Put your hands under your chest, put your toes up first, push up pull.
I haven't got the abs for this!
Paddle, paddle, paddle, paddle, push, hop, go.
OK, let's go.
'That's the basics out of the way. Time to hit the surf.
'But nothing could have prepared me for this.'
This is lazy surfing by Ellie Harrison.
I've got to get on my feet.
SHE WHOOPS AND CHEERS
'That was awesome. Scott has taught me well.
'But I'm still not quite ready to join the league of pro surfers
'this island has turned out.'
That was amazing fun. To find out how
this Isle of Wight surf scene started,
we need to travel back in time to the 1960s.
# Listen to the king of the surf guitar... #
The craze may have kicked off in sun-drenched California,
but it wasn't long before it swept the shores of the Isle of Wight.
# Listen to the king. #
In the '60s, the only way to get a surfboard on the island
was to make your own.
Pioneer surfers hit the waves on home-made wooden boards,
and at the heart of that scene was this man, Archie Trickett.
Sadly, Archie died last year, aged 89, but his wife Betty remembers
their surf days here at Compton Bay like they were yesterday.
So, Betty, how did Archie get into surfing in the first place?
-Heaven knows! We started with the belly boards.
We came down here one day, nobody else has belly boards,
and somebody had been on holiday in Torquay
and brought the belly boards.
So Archie said, "We'll go home and make them."
And then his friend came and he said, "Let's do surfboards."
So I don't know where he got the design from or anything.
How long did it take him to make that board on top of your car?
-A few weeks, I expect.
It's pretty sizeable.
How did you get it down to the beach?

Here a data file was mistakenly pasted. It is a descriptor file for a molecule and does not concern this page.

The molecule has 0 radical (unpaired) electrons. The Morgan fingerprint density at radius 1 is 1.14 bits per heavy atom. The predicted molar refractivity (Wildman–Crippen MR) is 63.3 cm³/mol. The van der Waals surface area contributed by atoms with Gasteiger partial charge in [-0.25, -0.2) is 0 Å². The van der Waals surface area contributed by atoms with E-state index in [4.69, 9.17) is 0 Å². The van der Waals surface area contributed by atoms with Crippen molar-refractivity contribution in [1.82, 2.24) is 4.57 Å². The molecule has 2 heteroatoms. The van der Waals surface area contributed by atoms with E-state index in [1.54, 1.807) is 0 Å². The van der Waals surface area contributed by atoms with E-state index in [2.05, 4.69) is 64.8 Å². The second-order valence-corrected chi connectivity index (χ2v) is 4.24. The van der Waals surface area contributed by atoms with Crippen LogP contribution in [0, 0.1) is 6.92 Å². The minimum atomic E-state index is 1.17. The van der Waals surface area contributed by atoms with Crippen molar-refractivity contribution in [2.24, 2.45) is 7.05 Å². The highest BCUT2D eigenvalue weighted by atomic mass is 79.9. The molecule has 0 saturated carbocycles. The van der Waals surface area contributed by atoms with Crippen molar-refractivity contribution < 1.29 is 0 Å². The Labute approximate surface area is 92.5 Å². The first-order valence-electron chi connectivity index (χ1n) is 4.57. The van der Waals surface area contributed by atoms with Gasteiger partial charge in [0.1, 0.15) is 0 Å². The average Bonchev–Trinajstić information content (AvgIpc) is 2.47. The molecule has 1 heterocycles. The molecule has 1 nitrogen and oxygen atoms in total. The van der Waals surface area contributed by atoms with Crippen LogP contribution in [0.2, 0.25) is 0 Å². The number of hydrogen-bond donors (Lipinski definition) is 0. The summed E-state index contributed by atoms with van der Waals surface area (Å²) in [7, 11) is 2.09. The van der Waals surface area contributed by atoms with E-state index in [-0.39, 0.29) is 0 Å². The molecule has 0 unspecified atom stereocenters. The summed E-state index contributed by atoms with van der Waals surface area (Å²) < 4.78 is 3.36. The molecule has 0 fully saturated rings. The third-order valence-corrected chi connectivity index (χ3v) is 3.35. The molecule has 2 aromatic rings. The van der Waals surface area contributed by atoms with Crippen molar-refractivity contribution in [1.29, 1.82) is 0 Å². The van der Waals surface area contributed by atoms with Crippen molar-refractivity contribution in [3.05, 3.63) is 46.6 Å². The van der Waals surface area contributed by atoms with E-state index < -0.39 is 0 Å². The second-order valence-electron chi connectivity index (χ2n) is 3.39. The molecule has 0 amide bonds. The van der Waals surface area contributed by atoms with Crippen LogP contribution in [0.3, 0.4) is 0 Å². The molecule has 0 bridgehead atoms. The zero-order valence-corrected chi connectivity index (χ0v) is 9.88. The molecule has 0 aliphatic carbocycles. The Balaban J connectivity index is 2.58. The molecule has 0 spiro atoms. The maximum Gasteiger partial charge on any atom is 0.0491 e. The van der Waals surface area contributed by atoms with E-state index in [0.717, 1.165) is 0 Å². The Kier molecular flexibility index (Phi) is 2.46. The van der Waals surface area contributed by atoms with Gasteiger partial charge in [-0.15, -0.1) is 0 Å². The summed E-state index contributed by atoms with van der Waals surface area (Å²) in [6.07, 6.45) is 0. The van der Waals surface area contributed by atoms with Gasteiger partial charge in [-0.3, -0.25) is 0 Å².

We had a motorbike and sidecar.
-He fixed it so it stood over, it lay over the top of the sidecar.
And then we put it on our car.
But he used to have a towel on his head and carry it on his head.
There's a photo of you on the motorbike there.
-He taught me to ride his motorbike.
350 Velocet, very tough bike to ride.
-And look, there's you surfing!
-That's on the board.
That's my wetsuit in action.
That's what we got here. Let's have a look.
Aren't they fantastic?
Where on Earth did you get a design like best from?
Well, it wasn't a design.
Just the material, the zip and those two fasteners
and the tape and the glue.
So how would you feel, Betty,
if we got one of the surfers out there today...
It would be lovely to see it launched again!
Oh, I think it would be lovely! It's been waiting for somebody to use.
Archie and his contemporaries' pioneering spirit
is still alive and kicking.
The island surf club is thriving.
Every winter, they run frostbite competitions,
so they are pretty used to surfing on a day like today.
Here it is! Look at that!
So, Matt, you've just carried that. What do you make of its weight?
Yeah, pretty heavy piece of kit, actually, compared to modern boards.
For the time, it's an amazing thing
to have built in a home and then used,
and for it to be functional and to work is incredible.
It's in amazing nick, isn't it? How about this?
-Any takers for Archie's old wetsuit?
-Maybe on a summer's day.
Well, I'm not going to make you try the wetsuit on,
but are there any takers for Archie's board on the waves?
-I think I'll have a go at that.
-You're going to have a go, Alan?
You're a longboard champion, aren't you?
Yes, British Longboard Masters Champion 2011.